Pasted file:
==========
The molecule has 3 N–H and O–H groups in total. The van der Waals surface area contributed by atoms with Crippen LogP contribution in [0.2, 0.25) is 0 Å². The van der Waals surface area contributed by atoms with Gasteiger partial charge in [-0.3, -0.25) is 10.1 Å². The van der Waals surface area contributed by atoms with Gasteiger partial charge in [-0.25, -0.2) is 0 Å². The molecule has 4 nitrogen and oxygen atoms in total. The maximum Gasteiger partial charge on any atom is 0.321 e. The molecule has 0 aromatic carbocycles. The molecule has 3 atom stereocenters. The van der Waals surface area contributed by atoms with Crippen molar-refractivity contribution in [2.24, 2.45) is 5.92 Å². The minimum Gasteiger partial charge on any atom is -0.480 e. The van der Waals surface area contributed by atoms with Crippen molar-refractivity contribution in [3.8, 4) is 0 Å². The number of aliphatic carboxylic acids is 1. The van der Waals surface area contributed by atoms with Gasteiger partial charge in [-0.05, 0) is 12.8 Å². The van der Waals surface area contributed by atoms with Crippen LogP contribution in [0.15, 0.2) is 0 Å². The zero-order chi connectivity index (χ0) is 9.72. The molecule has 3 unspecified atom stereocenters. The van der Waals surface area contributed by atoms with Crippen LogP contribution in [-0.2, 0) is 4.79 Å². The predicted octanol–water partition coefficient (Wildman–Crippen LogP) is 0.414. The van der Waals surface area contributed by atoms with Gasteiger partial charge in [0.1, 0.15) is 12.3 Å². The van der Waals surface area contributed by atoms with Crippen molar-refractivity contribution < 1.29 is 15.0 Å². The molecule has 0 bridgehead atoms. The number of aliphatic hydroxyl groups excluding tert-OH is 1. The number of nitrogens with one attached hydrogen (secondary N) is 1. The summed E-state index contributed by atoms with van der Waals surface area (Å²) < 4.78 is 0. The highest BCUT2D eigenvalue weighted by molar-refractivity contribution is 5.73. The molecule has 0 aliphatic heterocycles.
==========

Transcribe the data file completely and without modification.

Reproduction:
The molecule has 3 N–H and O–H groups in total. The van der Waals surface area contributed by atoms with Crippen LogP contribution in [0.2, 0.25) is 0 Å². The van der Waals surface area contributed by atoms with Gasteiger partial charge in [-0.3, -0.25) is 10.1 Å². The van der Waals surface area contributed by atoms with Gasteiger partial charge in [-0.25, -0.2) is 0 Å². The molecule has 4 nitrogen and oxygen atoms in total. The maximum Gasteiger partial charge on any atom is 0.321 e. The molecule has 0 aromatic carbocycles. The molecule has 3 atom stereocenters. The van der Waals surface area contributed by atoms with Crippen molar-refractivity contribution in [2.24, 2.45) is 5.92 Å². The minimum Gasteiger partial charge on any atom is -0.480 e. The van der Waals surface area contributed by atoms with Crippen molar-refractivity contribution in [3.8, 4) is 0 Å². The number of aliphatic carboxylic acids is 1. The van der Waals surface area contributed by atoms with Gasteiger partial charge in [-0.05, 0) is 12.8 Å². The van der Waals surface area contributed by atoms with Crippen LogP contribution in [0.15, 0.2) is 0 Å². The zero-order chi connectivity index (χ0) is 9.72. The molecule has 3 unspecified atom stereocenters. The van der Waals surface area contributed by atoms with Crippen LogP contribution in [-0.2, 0) is 4.79 Å². The predicted octanol–water partition coefficient (Wildman–Crippen LogP) is 0.414. The van der Waals surface area contributed by atoms with Gasteiger partial charge in [0.1, 0.15) is 12.3 Å². The van der Waals surface area contributed by atoms with Crippen molar-refractivity contribution < 1.29 is 15.0 Å². The molecule has 0 bridgehead atoms. The number of aliphatic hydroxyl groups excluding tert-OH is 1. The number of nitrogens with one attached hydrogen (secondary N) is 1. The summed E-state index contributed by atoms with van der Waals surface area (Å²) < 4.78 is 0. The highest BCUT2D eigenvalue weighted by molar-refractivity contribution is 5.73. The molecule has 0 aliphatic heterocycles.